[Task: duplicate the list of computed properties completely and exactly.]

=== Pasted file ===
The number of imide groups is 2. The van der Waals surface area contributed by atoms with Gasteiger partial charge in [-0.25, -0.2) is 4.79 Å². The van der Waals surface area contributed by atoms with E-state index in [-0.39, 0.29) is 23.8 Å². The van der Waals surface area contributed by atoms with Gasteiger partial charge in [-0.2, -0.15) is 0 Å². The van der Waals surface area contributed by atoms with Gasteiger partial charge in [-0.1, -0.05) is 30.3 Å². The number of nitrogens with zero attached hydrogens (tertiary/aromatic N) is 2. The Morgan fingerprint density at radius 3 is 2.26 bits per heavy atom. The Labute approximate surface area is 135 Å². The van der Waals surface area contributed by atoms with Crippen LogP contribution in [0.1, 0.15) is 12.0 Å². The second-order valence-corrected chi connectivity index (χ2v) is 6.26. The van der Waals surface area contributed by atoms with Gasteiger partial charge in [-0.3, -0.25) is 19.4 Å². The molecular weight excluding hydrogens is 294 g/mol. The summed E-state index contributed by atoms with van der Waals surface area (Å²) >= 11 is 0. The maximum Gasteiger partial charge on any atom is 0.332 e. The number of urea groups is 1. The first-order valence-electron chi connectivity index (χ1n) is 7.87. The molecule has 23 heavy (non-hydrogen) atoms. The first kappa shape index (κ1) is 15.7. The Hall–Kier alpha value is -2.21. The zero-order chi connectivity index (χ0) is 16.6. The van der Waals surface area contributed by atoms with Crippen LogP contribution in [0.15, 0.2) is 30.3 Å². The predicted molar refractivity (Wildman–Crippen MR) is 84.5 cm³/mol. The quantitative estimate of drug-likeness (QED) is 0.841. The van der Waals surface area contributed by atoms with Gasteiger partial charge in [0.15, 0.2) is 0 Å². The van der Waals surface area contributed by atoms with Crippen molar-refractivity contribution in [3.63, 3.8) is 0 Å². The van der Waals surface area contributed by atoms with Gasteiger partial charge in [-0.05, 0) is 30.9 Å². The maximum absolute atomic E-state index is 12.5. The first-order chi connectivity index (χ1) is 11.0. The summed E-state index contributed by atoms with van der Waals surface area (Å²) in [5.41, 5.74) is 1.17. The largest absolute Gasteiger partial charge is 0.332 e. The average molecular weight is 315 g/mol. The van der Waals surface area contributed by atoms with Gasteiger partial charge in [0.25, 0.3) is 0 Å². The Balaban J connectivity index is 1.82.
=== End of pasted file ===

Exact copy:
The number of imide groups is 2. The van der Waals surface area contributed by atoms with Gasteiger partial charge in [-0.25, -0.2) is 4.79 Å². The van der Waals surface area contributed by atoms with E-state index in [-0.39, 0.29) is 23.8 Å². The van der Waals surface area contributed by atoms with Gasteiger partial charge in [-0.2, -0.15) is 0 Å². The van der Waals surface area contributed by atoms with Gasteiger partial charge in [-0.1, -0.05) is 30.3 Å². The number of nitrogens with zero attached hydrogens (tertiary/aromatic N) is 2. The Morgan fingerprint density at radius 3 is 2.26 bits per heavy atom. The Labute approximate surface area is 135 Å². The van der Waals surface area contributed by atoms with Crippen LogP contribution in [0.1, 0.15) is 12.0 Å². The second-order valence-corrected chi connectivity index (χ2v) is 6.26. The van der Waals surface area contributed by atoms with Gasteiger partial charge in [-0.3, -0.25) is 19.4 Å². The molecular weight excluding hydrogens is 294 g/mol. The summed E-state index contributed by atoms with van der Waals surface area (Å²) >= 11 is 0. The maximum Gasteiger partial charge on any atom is 0.332 e. The number of urea groups is 1. The first-order valence-electron chi connectivity index (χ1n) is 7.87. The molecule has 23 heavy (non-hydrogen) atoms. The first kappa shape index (κ1) is 15.7. The Hall–Kier alpha value is -2.21. The zero-order chi connectivity index (χ0) is 16.6. The van der Waals surface area contributed by atoms with Crippen LogP contribution in [0.15, 0.2) is 30.3 Å². The predicted molar refractivity (Wildman–Crippen MR) is 84.5 cm³/mol. The quantitative estimate of drug-likeness (QED) is 0.841. The van der Waals surface area contributed by atoms with Gasteiger partial charge in [0.15, 0.2) is 0 Å². The van der Waals surface area contributed by atoms with Crippen molar-refractivity contribution in [3.63, 3.8) is 0 Å². The van der Waals surface area contributed by atoms with Gasteiger partial charge in [-0.05, 0) is 30.9 Å². The maximum absolute atomic E-state index is 12.5. The first-order chi connectivity index (χ1) is 11.0. The summed E-state index contributed by atoms with van der Waals surface area (Å²) in [5.41, 5.74) is 1.17. The largest absolute Gasteiger partial charge is 0.332 e. The average molecular weight is 315 g/mol. The van der Waals surface area contributed by atoms with Gasteiger partial charge in [0.25, 0.3) is 0 Å². The Balaban J connectivity index is 1.82.